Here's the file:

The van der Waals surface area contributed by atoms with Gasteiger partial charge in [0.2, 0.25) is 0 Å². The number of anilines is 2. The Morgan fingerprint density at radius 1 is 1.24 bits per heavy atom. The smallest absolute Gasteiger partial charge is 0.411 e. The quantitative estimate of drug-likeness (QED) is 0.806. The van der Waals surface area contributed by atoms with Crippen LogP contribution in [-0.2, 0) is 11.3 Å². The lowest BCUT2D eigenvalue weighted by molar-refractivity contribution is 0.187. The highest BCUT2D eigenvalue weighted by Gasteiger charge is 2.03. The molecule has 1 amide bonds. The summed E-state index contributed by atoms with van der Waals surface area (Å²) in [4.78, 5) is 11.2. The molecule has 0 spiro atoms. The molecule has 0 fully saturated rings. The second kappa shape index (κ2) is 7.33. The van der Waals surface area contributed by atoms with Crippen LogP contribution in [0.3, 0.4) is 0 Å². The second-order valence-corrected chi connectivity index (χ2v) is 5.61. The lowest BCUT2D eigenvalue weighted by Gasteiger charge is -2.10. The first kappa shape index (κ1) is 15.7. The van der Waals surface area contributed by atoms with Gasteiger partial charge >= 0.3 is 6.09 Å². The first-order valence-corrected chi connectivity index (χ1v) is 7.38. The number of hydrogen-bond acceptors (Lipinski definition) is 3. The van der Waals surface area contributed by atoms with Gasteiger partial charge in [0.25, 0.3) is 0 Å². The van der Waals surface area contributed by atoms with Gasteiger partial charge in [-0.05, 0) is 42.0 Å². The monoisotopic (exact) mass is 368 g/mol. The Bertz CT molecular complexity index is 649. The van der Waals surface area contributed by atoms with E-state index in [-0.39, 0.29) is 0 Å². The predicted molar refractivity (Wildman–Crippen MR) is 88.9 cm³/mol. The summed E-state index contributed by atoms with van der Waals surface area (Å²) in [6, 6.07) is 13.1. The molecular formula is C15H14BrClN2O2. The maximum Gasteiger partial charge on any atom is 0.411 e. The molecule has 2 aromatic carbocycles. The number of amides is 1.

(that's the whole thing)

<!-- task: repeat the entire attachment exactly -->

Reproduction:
The van der Waals surface area contributed by atoms with Gasteiger partial charge in [0.2, 0.25) is 0 Å². The number of anilines is 2. The Morgan fingerprint density at radius 1 is 1.24 bits per heavy atom. The smallest absolute Gasteiger partial charge is 0.411 e. The quantitative estimate of drug-likeness (QED) is 0.806. The van der Waals surface area contributed by atoms with Crippen LogP contribution in [-0.2, 0) is 11.3 Å². The lowest BCUT2D eigenvalue weighted by molar-refractivity contribution is 0.187. The highest BCUT2D eigenvalue weighted by Gasteiger charge is 2.03. The molecule has 1 amide bonds. The summed E-state index contributed by atoms with van der Waals surface area (Å²) in [4.78, 5) is 11.2. The molecule has 0 spiro atoms. The molecule has 0 fully saturated rings. The second kappa shape index (κ2) is 7.33. The van der Waals surface area contributed by atoms with Crippen LogP contribution in [0.3, 0.4) is 0 Å². The second-order valence-corrected chi connectivity index (χ2v) is 5.61. The lowest BCUT2D eigenvalue weighted by Gasteiger charge is -2.10. The first kappa shape index (κ1) is 15.7. The van der Waals surface area contributed by atoms with Gasteiger partial charge >= 0.3 is 6.09 Å². The first-order valence-corrected chi connectivity index (χ1v) is 7.38. The number of hydrogen-bond acceptors (Lipinski definition) is 3. The van der Waals surface area contributed by atoms with Gasteiger partial charge in [0.25, 0.3) is 0 Å². The van der Waals surface area contributed by atoms with Gasteiger partial charge in [-0.05, 0) is 42.0 Å². The monoisotopic (exact) mass is 368 g/mol. The Bertz CT molecular complexity index is 649. The van der Waals surface area contributed by atoms with E-state index in [-0.39, 0.29) is 0 Å². The predicted molar refractivity (Wildman–Crippen MR) is 88.9 cm³/mol. The summed E-state index contributed by atoms with van der Waals surface area (Å²) in [6, 6.07) is 13.1. The molecular formula is C15H14BrClN2O2. The maximum Gasteiger partial charge on any atom is 0.411 e. The molecule has 2 aromatic carbocycles. The number of amides is 1.